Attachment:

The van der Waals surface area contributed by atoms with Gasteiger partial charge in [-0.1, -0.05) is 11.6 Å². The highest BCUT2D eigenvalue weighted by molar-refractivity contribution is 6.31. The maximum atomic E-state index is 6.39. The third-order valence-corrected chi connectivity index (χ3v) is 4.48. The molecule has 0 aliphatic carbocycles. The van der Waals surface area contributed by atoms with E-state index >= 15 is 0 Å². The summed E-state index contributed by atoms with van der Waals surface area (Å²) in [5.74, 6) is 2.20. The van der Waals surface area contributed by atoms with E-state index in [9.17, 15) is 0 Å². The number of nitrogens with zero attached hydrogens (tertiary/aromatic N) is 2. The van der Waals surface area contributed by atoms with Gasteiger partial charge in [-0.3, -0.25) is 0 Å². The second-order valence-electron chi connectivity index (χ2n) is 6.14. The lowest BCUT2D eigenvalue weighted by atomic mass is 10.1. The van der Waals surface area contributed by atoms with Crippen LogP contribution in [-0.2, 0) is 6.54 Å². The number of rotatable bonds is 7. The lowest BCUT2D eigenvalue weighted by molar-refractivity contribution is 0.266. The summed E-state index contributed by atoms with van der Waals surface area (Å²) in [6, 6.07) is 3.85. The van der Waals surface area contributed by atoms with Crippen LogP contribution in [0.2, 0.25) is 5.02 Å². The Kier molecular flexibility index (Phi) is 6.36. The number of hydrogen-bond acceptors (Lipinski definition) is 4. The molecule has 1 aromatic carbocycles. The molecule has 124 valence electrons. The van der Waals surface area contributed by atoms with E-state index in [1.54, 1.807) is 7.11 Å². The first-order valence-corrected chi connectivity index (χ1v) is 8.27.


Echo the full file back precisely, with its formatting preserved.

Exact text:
The van der Waals surface area contributed by atoms with Gasteiger partial charge in [-0.1, -0.05) is 11.6 Å². The highest BCUT2D eigenvalue weighted by molar-refractivity contribution is 6.31. The maximum atomic E-state index is 6.39. The third-order valence-corrected chi connectivity index (χ3v) is 4.48. The molecule has 0 aliphatic carbocycles. The van der Waals surface area contributed by atoms with E-state index >= 15 is 0 Å². The summed E-state index contributed by atoms with van der Waals surface area (Å²) in [5.74, 6) is 2.20. The van der Waals surface area contributed by atoms with E-state index in [9.17, 15) is 0 Å². The number of nitrogens with zero attached hydrogens (tertiary/aromatic N) is 2. The van der Waals surface area contributed by atoms with Gasteiger partial charge in [-0.3, -0.25) is 0 Å². The second-order valence-electron chi connectivity index (χ2n) is 6.14. The lowest BCUT2D eigenvalue weighted by atomic mass is 10.1. The van der Waals surface area contributed by atoms with Crippen LogP contribution in [-0.2, 0) is 6.54 Å². The number of rotatable bonds is 7. The lowest BCUT2D eigenvalue weighted by molar-refractivity contribution is 0.266. The summed E-state index contributed by atoms with van der Waals surface area (Å²) in [6, 6.07) is 3.85. The van der Waals surface area contributed by atoms with Crippen LogP contribution in [0.2, 0.25) is 5.02 Å². The Kier molecular flexibility index (Phi) is 6.36. The number of hydrogen-bond acceptors (Lipinski definition) is 4. The molecule has 1 aromatic carbocycles. The molecule has 124 valence electrons. The van der Waals surface area contributed by atoms with E-state index in [1.54, 1.807) is 7.11 Å². The first-order valence-corrected chi connectivity index (χ1v) is 8.27.